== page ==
You have probably read about GlaxoSmithKline’s move to base their sales representatives’ performance evaluations on the value and service provided to customers rather than individual achievements of sales targets. Here’s my take on some of the ways this may change the way we — and our clients — will do business.

We will see more of an account management approach to sales. What healthcare professionals (HCPs) really want is help to better manage health outcomes, while ensuring maximum profitability for their practice. This means that sales strategy needs to be redefined and realigned to meet specific needs of HCPs, payers, and patients. Sales reps must understand a customer’s whole business and be able to help them see how their products can be used together to improve health outcomes and increase value for patients. Placing a greater emphasis on portfolio-based selling is one of the many ways to start making this transition.

We will need to clarify what a “trusted partner” can offer. I think this goes beyond just adding more medical science liaisons who can talk peer-to-peer with HCPs. The ability to create value for HCPs requires defining their business value. To achieve a competitive advantage, sales reps should be able to translate a thorough understanding of their customers’ competitive pressures. They also need to be able to propose contingency plans and counter-competitive tactics.

Sales forces will have to be even more agile and probably more regional. The traditional paradigm of managing from the top down may need to shift to allow regional business units to have more control so they can quickly address individual customer needs. I think we will also see more pharmaceutical companies working to provide 24/7 access to both product information and their account specialists through remote media (such as customer interaction centers and websites offering live-chat functions) to provide timely practice management support.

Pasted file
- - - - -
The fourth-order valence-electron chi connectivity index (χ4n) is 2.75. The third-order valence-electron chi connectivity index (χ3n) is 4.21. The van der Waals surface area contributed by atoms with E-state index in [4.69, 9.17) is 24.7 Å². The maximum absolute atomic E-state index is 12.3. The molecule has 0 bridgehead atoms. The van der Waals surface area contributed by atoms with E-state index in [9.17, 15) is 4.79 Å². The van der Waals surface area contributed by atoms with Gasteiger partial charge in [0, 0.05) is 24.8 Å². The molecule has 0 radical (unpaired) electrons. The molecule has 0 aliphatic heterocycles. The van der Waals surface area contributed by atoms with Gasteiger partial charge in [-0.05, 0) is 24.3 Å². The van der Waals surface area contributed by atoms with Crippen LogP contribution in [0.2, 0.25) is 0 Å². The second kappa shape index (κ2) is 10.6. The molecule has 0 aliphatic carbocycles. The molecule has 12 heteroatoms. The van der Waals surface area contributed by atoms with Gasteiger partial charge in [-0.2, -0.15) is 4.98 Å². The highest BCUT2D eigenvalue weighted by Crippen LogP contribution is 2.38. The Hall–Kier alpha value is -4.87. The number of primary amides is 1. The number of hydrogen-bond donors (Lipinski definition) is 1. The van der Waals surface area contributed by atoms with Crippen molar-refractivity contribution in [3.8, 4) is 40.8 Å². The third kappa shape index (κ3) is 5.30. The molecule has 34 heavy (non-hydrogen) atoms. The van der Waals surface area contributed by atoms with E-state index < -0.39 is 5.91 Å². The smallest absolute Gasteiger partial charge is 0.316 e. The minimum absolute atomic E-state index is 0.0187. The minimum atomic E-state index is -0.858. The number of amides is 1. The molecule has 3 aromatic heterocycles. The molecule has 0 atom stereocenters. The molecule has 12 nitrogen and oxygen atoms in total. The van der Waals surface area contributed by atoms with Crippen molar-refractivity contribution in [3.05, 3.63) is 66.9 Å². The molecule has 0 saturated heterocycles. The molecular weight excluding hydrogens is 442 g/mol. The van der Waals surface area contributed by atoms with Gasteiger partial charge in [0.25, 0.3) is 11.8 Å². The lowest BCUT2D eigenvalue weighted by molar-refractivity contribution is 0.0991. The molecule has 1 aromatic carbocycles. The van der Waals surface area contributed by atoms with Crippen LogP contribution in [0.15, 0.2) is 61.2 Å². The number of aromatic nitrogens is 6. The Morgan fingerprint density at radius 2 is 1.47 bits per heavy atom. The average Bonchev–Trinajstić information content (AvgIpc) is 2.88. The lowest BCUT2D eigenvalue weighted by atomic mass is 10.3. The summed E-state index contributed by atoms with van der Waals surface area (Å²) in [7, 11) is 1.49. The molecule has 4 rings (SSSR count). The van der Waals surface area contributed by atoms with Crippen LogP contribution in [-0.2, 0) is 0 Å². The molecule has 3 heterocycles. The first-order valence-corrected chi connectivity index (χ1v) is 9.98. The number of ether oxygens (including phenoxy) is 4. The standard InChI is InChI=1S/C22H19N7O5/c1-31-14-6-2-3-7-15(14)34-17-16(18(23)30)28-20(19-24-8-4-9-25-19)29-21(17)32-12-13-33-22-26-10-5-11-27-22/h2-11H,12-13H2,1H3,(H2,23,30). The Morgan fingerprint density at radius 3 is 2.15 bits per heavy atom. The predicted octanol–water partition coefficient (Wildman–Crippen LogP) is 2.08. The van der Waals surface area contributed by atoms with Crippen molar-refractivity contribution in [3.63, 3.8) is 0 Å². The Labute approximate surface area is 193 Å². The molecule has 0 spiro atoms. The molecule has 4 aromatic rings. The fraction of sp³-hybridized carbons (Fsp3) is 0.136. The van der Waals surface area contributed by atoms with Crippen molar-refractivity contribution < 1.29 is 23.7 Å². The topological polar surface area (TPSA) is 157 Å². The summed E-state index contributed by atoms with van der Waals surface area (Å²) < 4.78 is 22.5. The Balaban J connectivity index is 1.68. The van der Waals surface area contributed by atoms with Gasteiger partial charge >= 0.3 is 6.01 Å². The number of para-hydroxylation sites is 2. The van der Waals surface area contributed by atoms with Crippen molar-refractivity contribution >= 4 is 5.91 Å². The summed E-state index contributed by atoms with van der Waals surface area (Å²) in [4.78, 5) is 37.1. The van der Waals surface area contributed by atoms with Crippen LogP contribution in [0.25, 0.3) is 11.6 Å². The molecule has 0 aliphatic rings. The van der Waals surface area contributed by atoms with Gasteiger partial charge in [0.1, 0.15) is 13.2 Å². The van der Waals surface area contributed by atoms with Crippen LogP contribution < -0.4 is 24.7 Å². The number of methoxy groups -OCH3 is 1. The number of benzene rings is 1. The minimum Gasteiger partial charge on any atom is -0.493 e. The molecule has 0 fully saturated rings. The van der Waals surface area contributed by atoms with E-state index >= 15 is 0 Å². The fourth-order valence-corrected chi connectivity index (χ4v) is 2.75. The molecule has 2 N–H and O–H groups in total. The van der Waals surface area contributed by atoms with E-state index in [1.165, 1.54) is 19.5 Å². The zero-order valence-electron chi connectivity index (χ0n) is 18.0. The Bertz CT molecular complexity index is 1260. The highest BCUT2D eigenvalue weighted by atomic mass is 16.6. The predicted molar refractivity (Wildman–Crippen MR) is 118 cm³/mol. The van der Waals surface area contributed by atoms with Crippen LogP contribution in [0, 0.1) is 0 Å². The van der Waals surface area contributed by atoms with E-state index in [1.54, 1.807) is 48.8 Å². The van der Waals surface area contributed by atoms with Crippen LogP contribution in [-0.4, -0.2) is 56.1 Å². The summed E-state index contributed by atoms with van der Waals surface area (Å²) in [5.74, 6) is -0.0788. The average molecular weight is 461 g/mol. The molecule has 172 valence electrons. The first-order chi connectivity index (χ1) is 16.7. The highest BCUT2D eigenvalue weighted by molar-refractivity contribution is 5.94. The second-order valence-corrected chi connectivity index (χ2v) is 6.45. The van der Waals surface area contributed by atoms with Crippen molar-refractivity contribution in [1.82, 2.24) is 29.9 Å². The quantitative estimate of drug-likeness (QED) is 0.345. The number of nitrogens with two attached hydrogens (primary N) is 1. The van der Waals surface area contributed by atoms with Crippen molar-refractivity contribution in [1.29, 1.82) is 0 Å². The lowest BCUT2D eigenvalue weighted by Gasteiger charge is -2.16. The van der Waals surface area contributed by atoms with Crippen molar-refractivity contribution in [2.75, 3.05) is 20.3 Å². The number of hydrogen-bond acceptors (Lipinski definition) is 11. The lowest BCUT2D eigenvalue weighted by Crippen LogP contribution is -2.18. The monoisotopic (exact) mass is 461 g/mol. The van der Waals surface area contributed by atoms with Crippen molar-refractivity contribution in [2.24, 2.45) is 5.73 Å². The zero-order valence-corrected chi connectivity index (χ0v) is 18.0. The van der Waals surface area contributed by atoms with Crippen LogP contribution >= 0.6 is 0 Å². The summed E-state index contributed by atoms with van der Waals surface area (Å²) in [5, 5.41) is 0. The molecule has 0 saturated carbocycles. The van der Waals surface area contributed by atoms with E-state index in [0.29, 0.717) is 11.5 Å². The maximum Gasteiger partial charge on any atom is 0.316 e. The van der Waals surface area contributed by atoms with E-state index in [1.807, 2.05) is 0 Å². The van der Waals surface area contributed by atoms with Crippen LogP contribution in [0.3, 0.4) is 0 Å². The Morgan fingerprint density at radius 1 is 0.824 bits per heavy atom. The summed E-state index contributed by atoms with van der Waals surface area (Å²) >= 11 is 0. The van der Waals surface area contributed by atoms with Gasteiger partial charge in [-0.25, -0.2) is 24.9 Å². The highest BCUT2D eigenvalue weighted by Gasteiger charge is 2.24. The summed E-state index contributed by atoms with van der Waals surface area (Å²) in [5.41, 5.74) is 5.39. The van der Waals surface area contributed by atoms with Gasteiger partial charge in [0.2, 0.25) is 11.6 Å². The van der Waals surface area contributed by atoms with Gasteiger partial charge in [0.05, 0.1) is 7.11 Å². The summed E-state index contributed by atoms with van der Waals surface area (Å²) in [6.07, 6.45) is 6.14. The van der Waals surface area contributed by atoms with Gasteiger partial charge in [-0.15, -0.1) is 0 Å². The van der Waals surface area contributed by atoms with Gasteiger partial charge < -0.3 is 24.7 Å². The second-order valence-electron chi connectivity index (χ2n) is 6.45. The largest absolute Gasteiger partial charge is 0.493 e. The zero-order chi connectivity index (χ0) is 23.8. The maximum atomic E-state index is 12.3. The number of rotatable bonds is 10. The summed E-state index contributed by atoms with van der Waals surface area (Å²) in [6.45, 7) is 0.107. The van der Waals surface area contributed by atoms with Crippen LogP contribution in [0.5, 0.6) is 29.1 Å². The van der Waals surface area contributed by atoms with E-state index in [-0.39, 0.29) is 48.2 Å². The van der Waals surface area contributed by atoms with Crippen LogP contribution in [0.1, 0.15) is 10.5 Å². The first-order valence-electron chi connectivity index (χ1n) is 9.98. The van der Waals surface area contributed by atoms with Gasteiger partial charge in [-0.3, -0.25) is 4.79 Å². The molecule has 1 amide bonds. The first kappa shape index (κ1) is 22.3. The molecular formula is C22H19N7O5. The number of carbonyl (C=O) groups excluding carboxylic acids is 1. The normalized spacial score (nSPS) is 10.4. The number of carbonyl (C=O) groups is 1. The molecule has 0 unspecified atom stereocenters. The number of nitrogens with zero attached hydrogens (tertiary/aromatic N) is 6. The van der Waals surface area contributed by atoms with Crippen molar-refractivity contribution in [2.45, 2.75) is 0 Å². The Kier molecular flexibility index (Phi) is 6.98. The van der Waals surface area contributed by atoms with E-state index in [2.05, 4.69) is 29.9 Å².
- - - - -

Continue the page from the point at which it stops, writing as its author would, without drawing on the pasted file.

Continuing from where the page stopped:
Sales rep competencies must increase rapidly. Job descriptions will be rewritten, methods of recruiting sales reps will be revamped, and training curricula will shift toward developing a more customer-centric approach to selling. Competencies determine the ability of sales reps to perform their jobs most effectively, but incentives will be needed to help them follow required processes or motivation and productivity will ultimately suffer. I will talk more about that in my next post, as well as tackle the question of how we will measure ROI.

Ken is a great deal more than just the president of a medical communications company. He is something of a hybrid. He’s part marketing manager, part creative director, and part copywriter. To the chagrin of his peers—but to the delight of his clients—Ken is a consummate perfectionist. As a former creative director for a high-end consumer agency, he challenged his creative teams to go beyond the mundane to produce work with real creative impact, something he’s just as fervent about today. From producing and directing TV commercials, to launching DTC and Rx-to-OTC switches, Ken brings his clients a world of experience in OTC pharmaceuticals as well as business, lifestyle, and high-end consumer products and services. Whether huddled with clients behind a mirror in a market research center in Houston, facilitating a strategic workshop in Madrid, or developing a global campaign either in the New Jersey or California office, Ken is always fully engaged, bringing “bestness” to all areas of his hectic but full life.